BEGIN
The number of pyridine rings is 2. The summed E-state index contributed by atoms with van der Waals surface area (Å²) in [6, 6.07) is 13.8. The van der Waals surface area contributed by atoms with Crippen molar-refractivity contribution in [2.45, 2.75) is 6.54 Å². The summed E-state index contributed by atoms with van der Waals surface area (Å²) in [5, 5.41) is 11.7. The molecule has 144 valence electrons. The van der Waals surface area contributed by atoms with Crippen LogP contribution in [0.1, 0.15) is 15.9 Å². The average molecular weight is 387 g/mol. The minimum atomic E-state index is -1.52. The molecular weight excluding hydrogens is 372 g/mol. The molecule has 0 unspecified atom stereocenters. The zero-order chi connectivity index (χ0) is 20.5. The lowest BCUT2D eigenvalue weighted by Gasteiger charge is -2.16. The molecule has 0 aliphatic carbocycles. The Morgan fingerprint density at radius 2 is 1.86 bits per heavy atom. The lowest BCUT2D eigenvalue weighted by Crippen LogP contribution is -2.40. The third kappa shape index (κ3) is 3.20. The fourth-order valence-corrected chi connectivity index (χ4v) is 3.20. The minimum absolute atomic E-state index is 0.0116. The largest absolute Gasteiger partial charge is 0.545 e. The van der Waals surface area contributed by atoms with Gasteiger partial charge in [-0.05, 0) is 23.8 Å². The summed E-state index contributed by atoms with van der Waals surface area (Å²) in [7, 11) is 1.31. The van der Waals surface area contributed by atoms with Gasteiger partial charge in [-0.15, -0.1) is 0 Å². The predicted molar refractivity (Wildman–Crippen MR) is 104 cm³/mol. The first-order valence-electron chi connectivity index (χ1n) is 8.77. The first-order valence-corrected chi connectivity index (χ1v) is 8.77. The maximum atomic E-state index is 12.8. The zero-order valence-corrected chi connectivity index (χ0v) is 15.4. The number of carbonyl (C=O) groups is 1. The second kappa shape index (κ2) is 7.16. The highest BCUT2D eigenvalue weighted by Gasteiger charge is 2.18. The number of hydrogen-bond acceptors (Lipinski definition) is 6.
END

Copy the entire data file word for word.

The number of pyridine rings is 2. The summed E-state index contributed by atoms with van der Waals surface area (Å²) in [6, 6.07) is 13.8. The van der Waals surface area contributed by atoms with Crippen molar-refractivity contribution in [2.45, 2.75) is 6.54 Å². The summed E-state index contributed by atoms with van der Waals surface area (Å²) in [5, 5.41) is 11.7. The molecule has 144 valence electrons. The van der Waals surface area contributed by atoms with Crippen LogP contribution in [0.1, 0.15) is 15.9 Å². The average molecular weight is 387 g/mol. The minimum atomic E-state index is -1.52. The molecular weight excluding hydrogens is 372 g/mol. The molecule has 0 unspecified atom stereocenters. The zero-order chi connectivity index (χ0) is 20.5. The lowest BCUT2D eigenvalue weighted by Gasteiger charge is -2.16. The molecule has 0 aliphatic carbocycles. The Morgan fingerprint density at radius 2 is 1.86 bits per heavy atom. The lowest BCUT2D eigenvalue weighted by Crippen LogP contribution is -2.40. The third kappa shape index (κ3) is 3.20. The fourth-order valence-corrected chi connectivity index (χ4v) is 3.20. The minimum absolute atomic E-state index is 0.0116. The largest absolute Gasteiger partial charge is 0.545 e. The van der Waals surface area contributed by atoms with Gasteiger partial charge in [-0.05, 0) is 23.8 Å². The summed E-state index contributed by atoms with van der Waals surface area (Å²) in [7, 11) is 1.31. The van der Waals surface area contributed by atoms with Gasteiger partial charge in [-0.15, -0.1) is 0 Å². The predicted molar refractivity (Wildman–Crippen MR) is 104 cm³/mol. The first-order valence-electron chi connectivity index (χ1n) is 8.77. The first-order valence-corrected chi connectivity index (χ1v) is 8.77. The maximum atomic E-state index is 12.8. The zero-order valence-corrected chi connectivity index (χ0v) is 15.4. The number of carbonyl (C=O) groups is 1. The second kappa shape index (κ2) is 7.16. The highest BCUT2D eigenvalue weighted by Gasteiger charge is 2.18. The number of hydrogen-bond acceptors (Lipinski definition) is 6.